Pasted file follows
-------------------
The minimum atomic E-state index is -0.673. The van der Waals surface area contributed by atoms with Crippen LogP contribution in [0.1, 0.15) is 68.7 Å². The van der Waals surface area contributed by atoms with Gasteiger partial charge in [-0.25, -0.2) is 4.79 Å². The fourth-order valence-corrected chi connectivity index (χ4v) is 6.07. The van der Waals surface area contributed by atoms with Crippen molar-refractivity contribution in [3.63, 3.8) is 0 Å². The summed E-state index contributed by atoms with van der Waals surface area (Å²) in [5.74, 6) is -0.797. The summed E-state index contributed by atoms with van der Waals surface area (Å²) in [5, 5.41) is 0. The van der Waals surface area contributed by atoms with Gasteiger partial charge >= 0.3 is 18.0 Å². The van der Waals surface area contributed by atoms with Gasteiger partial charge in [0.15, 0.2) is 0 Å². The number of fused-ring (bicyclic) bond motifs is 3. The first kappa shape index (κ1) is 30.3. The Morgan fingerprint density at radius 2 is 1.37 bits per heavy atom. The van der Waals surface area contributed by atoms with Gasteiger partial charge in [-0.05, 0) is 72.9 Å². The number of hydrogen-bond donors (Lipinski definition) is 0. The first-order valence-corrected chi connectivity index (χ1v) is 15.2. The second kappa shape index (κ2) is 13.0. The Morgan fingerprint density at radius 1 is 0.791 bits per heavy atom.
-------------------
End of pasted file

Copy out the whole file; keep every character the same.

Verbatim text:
The minimum atomic E-state index is -0.673. The van der Waals surface area contributed by atoms with Crippen LogP contribution in [0.1, 0.15) is 68.7 Å². The van der Waals surface area contributed by atoms with Gasteiger partial charge in [-0.25, -0.2) is 4.79 Å². The fourth-order valence-corrected chi connectivity index (χ4v) is 6.07. The van der Waals surface area contributed by atoms with Crippen molar-refractivity contribution in [3.63, 3.8) is 0 Å². The summed E-state index contributed by atoms with van der Waals surface area (Å²) in [5.74, 6) is -0.797. The summed E-state index contributed by atoms with van der Waals surface area (Å²) in [5, 5.41) is 0. The van der Waals surface area contributed by atoms with Gasteiger partial charge >= 0.3 is 18.0 Å². The van der Waals surface area contributed by atoms with Gasteiger partial charge in [0.15, 0.2) is 0 Å². The number of fused-ring (bicyclic) bond motifs is 3. The first kappa shape index (κ1) is 30.3. The Morgan fingerprint density at radius 2 is 1.37 bits per heavy atom. The van der Waals surface area contributed by atoms with Gasteiger partial charge in [-0.05, 0) is 72.9 Å². The number of hydrogen-bond donors (Lipinski definition) is 0. The first-order valence-corrected chi connectivity index (χ1v) is 15.2. The second kappa shape index (κ2) is 13.0. The Morgan fingerprint density at radius 1 is 0.791 bits per heavy atom.